It is time for peer-to-peer lending platforms to show their worth

By Roxana Mohammadian-Molina -

Roxana Mohammadian-Molina, chief strategy officer at peer-to-peer lending platform Blend Network

Mr. Johnson said that he wants to use the coronavirus crisis ‘to tackle this country’s great unresolved challenges’ and build more houses. But as new research suggests social housing construction risks falling to wartime levels, Roxana Mohammadian-Molina, Chief Strategy Officer at development finance and bridging lender Blend Network argues that alternative finance providers, particularly peer-to-peer lenders, hold the key to the success of Mr. Johnson’s ‘build build build’ strategy.

According to a study by Savills and Shelter, over 300,000 planned new homes may remain on the drawing board over the next five years, the equivalent to the Government’s annual target of new homes.

Lockdown-induced delays in construction and the subsequent recession will cut the number of new homes being built by 85,000 this year alone.

Worryingly, construction of the cheapest social housing will suffer most. The research shows that social housing could fall to a tragic low of 4,300 units annually – the smallest number since the second world war.

But Mr. Johnson, who promised his government would ‘put its arms around people at a time of crisis’, may find a solution to the housing crisis by looking at the alternative finance space.

At a time when large-scale public borrowing will see an unprecedented deterioration in public finances, we believe there will be an increased pressure for the Government to consider new and innovative sources of funding, especially peer-to-peer property lending, to tackle the housing shortage.

Alternative lenders can and must be part of the solution to help deliver Mr. Johnson’s vision and build the homes the country needs.

Indeed, they hold the key to the success of Mr. Johnson’s ambitious proposal. There are three key reasons for this.

First, alternative finance platforms such as peer-to-peer lenders offer a higher degree of flexibility and one-on-one customer relationships compared to traditional lenders.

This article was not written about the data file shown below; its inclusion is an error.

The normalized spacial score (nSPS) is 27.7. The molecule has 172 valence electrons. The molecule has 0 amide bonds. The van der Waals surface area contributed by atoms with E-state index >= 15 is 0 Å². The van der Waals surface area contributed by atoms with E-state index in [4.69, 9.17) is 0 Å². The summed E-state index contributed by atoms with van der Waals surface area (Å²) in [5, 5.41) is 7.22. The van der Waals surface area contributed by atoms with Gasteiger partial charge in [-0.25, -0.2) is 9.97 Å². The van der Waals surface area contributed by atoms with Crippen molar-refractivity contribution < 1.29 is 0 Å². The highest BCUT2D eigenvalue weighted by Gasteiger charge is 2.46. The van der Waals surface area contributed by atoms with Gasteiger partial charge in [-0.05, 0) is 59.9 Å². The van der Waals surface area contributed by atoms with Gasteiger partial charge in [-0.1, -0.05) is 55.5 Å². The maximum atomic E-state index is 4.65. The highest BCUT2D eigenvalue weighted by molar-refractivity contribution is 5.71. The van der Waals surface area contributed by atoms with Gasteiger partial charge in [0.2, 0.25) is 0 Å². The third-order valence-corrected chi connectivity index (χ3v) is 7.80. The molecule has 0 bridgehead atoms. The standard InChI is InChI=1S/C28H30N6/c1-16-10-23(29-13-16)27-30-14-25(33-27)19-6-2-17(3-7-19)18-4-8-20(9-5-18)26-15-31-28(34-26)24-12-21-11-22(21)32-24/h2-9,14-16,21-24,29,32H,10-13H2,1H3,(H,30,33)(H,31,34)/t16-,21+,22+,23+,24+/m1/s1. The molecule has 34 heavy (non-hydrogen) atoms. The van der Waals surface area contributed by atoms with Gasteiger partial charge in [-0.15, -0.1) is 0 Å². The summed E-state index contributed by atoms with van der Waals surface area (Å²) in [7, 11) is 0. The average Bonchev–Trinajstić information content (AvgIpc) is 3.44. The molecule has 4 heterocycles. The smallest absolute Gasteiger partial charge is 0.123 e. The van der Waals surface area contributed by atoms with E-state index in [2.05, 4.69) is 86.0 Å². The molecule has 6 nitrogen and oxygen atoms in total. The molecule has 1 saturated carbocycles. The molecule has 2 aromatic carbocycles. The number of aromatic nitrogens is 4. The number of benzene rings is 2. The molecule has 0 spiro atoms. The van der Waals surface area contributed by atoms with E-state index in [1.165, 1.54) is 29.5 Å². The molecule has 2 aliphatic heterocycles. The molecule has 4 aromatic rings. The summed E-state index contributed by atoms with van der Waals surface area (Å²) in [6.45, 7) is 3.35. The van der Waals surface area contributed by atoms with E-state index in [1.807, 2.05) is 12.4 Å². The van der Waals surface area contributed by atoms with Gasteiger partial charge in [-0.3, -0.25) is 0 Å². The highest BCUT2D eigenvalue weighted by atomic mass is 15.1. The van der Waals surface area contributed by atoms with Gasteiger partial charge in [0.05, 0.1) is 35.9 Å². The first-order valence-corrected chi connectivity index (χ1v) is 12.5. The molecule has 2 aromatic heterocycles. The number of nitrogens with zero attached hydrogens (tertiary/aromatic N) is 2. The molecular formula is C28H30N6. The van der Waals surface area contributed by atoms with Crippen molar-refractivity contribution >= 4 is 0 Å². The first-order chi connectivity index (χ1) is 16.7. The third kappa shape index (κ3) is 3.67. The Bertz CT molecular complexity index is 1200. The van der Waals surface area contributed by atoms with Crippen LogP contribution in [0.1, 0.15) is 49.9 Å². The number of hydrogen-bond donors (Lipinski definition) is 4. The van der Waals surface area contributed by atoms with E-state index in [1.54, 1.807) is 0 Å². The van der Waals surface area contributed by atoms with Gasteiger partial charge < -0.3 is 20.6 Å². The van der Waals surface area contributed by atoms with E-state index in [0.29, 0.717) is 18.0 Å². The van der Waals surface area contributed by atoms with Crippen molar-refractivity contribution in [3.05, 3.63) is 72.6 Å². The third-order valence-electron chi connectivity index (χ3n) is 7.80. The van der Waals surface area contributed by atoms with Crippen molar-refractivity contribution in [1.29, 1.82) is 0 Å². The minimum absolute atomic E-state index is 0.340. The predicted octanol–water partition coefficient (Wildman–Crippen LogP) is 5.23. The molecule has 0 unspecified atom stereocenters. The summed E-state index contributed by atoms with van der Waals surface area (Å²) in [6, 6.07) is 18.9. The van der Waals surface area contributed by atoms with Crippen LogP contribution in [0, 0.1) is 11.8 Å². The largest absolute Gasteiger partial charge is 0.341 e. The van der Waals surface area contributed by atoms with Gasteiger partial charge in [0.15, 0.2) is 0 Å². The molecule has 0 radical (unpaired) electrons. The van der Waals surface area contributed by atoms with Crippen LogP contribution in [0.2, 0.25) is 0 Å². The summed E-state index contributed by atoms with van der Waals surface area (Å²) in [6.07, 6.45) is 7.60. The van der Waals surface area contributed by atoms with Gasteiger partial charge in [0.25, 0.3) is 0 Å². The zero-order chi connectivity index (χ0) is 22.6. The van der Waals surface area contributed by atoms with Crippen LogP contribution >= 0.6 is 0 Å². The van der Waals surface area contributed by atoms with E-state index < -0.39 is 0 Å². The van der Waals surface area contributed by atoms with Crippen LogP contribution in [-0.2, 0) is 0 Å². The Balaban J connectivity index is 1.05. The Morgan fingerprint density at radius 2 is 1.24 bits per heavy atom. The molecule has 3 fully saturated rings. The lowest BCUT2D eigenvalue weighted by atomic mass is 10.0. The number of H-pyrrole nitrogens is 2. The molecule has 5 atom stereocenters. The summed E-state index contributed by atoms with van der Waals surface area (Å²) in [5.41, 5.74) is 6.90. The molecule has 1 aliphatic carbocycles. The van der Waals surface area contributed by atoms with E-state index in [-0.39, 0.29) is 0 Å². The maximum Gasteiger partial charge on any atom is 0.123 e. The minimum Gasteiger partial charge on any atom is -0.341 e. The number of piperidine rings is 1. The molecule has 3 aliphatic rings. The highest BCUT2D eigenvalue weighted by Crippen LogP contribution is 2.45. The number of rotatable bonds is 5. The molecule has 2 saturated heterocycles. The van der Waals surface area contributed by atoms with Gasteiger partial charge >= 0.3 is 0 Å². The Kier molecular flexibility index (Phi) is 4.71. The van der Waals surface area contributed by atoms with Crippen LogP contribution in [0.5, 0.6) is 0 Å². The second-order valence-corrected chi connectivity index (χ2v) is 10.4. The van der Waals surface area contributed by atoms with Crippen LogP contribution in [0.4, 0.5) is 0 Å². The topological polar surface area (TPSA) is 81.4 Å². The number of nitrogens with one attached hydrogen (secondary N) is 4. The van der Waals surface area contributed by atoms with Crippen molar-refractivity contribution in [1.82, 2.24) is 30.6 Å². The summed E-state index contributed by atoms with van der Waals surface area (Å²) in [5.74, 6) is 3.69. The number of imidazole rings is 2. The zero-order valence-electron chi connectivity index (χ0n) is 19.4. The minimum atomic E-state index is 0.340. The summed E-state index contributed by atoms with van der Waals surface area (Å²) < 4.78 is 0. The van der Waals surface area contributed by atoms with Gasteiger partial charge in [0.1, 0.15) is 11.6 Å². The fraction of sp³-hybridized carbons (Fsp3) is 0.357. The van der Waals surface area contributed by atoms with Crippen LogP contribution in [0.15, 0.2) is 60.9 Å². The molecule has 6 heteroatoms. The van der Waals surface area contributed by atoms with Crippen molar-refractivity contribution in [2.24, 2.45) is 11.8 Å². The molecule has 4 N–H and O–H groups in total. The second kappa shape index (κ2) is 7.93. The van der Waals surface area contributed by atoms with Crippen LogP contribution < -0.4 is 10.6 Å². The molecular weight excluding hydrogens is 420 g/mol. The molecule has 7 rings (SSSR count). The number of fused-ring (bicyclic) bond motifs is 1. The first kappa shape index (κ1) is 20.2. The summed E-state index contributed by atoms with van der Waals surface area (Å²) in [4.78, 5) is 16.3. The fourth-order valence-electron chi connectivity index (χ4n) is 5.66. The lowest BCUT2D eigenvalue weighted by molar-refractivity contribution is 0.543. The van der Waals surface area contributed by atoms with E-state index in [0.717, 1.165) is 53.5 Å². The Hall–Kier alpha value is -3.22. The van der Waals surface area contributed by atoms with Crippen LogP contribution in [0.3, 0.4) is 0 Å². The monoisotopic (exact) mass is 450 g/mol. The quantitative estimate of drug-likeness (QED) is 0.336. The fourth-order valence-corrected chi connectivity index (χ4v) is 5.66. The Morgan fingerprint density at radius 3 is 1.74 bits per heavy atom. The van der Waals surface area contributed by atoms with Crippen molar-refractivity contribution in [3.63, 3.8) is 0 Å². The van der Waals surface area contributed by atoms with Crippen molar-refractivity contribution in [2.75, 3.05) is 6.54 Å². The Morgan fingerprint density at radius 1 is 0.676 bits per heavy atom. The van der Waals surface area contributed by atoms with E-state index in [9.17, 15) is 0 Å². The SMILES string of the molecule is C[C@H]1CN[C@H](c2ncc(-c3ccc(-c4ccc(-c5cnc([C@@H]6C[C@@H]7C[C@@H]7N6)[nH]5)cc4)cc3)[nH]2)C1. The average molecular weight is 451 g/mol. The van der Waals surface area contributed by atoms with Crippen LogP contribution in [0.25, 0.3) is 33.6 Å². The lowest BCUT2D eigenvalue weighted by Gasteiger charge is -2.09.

This is because alternative lenders are young dynamic organizations filled with entrepreneur-minded doers and go-getters who, in many aspects, are trying to do the same thing as their borrowers are: build a sound business.

For example, at Blend Network while operating within the FCA’s highly regulated framework, using some of the best Legal500 lawyers and award-winning quantity surveyors, our lending managers compliantly communicate with our borrowers over recorded online communication tools to ‘get things done’.

Second, alternative lenders offer a more flexible and less automated approach to traditional due diligence processes.

This is because while the industry is highly regulated by the FCA, often small and agile organizations can make or break a deal. These firms are happy to think outside the box as long as the deal makes sense.

For example, at Blend Network a number of our lending managers are former or current property developers and investors.

Therefore, instead of approaching the due diligence process from a ‘spreadsheet’ mindset, they approach it from a property developer’s mindset.

Not only are they able to understand, assess and price the risk accordingly, they are also often able to offer advice to borrowers.

In other words, lending managers are able to speak the property developer’s language.

Third, due to their nimbler size and the lack of heavy legacy processes, alternative lenders are able to offer a smoother, faster and more tailored service.

While traditional lenders are often slowed by complex practices and multiple management layers, alternative lenders offer faster decision-making due to shorter and more effective reporting lines.

For example, Blend Network’s origination and underwriting team are one; all lending managers are decision-makers. Such efficiencies are key, especially in the property development sector where time is money and any delay in decision-making may translate in lost deals, extra costs, or both.